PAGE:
Doris Patty Rosenthal

From Wikipedia, the free encyclopedia
Jump to navigation Jump to search

Doris Patty Rosenthal (July 10, 1889 – November 26, 1971) was an American painter, printmaker, designer, and educator, who made solitary explorations into remote areas of Mexico in search of indigenous peoples. Over several decades beginning in the 1930s, Rosenthal made hundreds of sketches in charcoal and pastel depicting the everyday life and domestic activities of Indian and mestizo peasant culture, which she later used to create large-scale studio paintings. LIFE magazine featured Rosenthal’s art and travels in Mexico in a five-page spread in 1943.[1]

Doris Rosenthal setting out on a sketching trip, Pátzcuaro, Mexico, 1943

The John Simon Guggenheim Memorial Foundation awarded Rosenthal a fellowship in 1931 to do creative work in painting in Mexico, where she was to live for two years beginning in August 1931.[2] Thereafter, she made yearly trips to the country residing in small villages during the summer months. The Guggenheim Foundation awarded her a second fellowship for further work in Mexico in 1936.[3][4] Rosenthal moved permanently to Mexico in 1957, and died in the city of Oaxaca in 1971.[5]

Early life and career[edit]

Rosenthal was born in Riverside, California, in 1889 into a prosperous Jewish family and raised on a ranch. Her father, Emil Julius Rosenthal, had settled in Riverside in 1872 from Müelhasen, Thüringen, Prussian (Germany), and married Anna Jane Unruh.[6] Rosenthal launched her career as an artist in Los Angeles in the 1910s, when progressive trends were emerging in southern California art. Rosenthal was close to Helena Dunlap, the pioneer Los Angeles modernist and founder in 1916 of the Los Angeles Modern Art Society, one of the first modernist groups to form in the region.[7]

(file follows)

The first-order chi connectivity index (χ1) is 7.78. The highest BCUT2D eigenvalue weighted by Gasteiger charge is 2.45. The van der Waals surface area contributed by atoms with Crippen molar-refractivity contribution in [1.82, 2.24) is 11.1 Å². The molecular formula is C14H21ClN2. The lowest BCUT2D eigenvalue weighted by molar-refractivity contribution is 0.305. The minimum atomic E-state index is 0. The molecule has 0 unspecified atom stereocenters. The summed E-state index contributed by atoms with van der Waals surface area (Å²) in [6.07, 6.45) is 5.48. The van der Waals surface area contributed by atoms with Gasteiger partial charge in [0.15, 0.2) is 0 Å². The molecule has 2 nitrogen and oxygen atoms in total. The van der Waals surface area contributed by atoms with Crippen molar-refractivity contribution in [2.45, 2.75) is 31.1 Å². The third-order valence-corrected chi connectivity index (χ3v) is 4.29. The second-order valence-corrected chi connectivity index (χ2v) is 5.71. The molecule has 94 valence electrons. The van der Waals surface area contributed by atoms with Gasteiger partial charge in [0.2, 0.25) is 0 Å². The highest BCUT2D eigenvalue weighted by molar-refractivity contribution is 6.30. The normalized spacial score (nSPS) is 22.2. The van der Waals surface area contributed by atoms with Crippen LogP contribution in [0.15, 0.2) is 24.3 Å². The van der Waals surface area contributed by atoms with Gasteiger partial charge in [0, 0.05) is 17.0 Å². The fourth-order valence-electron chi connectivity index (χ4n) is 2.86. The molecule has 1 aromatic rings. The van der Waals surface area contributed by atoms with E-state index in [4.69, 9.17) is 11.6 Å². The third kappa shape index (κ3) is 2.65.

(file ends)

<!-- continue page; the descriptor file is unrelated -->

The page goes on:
Rosenthal and Dunlap traveled to Taos, New Mexico, in 1917. There, they briefly resided and exhibited alongside the leading American painters George Bellows, Robert Henri and others in the inaugural exhibition in Santa Fe’s new Fine Arts Museum.[8] Rosenthal exhibited in the California Art Club spring exhibitions at the Los Angeles Museum in 1917 and 1919, showing Indian Women of Taos in 1917.[9]

Rosenthal went to New York to study at the Art Students League with Bellows and John Sloan in 1917–1918, and attended classes in the studio of the broad-minded bohemian George Luks.[10] In 1920, she worked as a commercial designer of silks in order to fund a trip to Europe.[11]

Later career[edit]

Rosenthal studied first at the Académie de la Grande Chaumière in Paris, and then went on a sketching trip to Berlin, Rome, and Munich, staying throughout 1921 and 1922.[12] Following her European tour, she married Charles “Jack” Charash, a press agent, theatrical manager, dramatist, and co-founder of the Anglo-Jewish Theatre, a unit of the WPA Federal Theatre Project.[13]

In the late 1920s, Rosenthal published a series of portfolios featuring design motifs drawn from the art and artifacts of an international array of museum collections. The Prim-Art Series portfolios are arranged around themes such as transportation, costumes, and animal motifs. The series signaled her study of ethnographic or “primitive” art and culture and were instrumental in winning her two Guggenheim awards to work in Mexico. The portfolios helped introduce new aesthetics to design, and were acclaimed as useful resources for professional designers and as teaching tools for art instructors.[14]